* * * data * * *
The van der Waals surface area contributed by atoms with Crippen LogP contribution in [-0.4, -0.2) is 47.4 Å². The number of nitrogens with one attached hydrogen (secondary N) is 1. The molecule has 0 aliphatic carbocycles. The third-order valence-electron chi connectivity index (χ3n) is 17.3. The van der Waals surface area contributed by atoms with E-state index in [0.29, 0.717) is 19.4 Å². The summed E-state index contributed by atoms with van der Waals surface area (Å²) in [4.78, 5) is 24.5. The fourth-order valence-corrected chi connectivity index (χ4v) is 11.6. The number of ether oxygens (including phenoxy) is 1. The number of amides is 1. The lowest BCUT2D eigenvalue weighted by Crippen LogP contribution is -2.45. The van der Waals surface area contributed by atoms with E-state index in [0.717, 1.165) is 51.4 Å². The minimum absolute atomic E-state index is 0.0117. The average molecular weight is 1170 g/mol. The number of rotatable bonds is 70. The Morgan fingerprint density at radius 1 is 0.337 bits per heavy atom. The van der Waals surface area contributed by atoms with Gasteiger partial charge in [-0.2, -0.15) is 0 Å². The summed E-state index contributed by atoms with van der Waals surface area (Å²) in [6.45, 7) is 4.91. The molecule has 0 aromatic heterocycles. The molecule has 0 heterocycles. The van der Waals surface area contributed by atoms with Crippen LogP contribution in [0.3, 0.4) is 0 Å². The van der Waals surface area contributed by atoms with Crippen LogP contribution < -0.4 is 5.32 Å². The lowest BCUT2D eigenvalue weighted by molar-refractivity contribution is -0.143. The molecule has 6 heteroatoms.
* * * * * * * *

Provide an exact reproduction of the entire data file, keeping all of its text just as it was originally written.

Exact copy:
The van der Waals surface area contributed by atoms with Crippen LogP contribution in [-0.4, -0.2) is 47.4 Å². The number of nitrogens with one attached hydrogen (secondary N) is 1. The molecule has 0 aliphatic carbocycles. The third-order valence-electron chi connectivity index (χ3n) is 17.3. The van der Waals surface area contributed by atoms with E-state index in [0.29, 0.717) is 19.4 Å². The summed E-state index contributed by atoms with van der Waals surface area (Å²) in [4.78, 5) is 24.5. The fourth-order valence-corrected chi connectivity index (χ4v) is 11.6. The number of ether oxygens (including phenoxy) is 1. The number of amides is 1. The lowest BCUT2D eigenvalue weighted by Crippen LogP contribution is -2.45. The van der Waals surface area contributed by atoms with E-state index in [0.717, 1.165) is 51.4 Å². The minimum absolute atomic E-state index is 0.0117. The average molecular weight is 1170 g/mol. The number of rotatable bonds is 70. The Morgan fingerprint density at radius 1 is 0.337 bits per heavy atom. The van der Waals surface area contributed by atoms with Gasteiger partial charge in [-0.2, -0.15) is 0 Å². The summed E-state index contributed by atoms with van der Waals surface area (Å²) in [6.45, 7) is 4.91. The molecule has 0 aromatic heterocycles. The molecule has 0 heterocycles. The van der Waals surface area contributed by atoms with Crippen LogP contribution in [0.3, 0.4) is 0 Å². The van der Waals surface area contributed by atoms with Crippen LogP contribution < -0.4 is 5.32 Å². The lowest BCUT2D eigenvalue weighted by molar-refractivity contribution is -0.143. The molecule has 6 heteroatoms.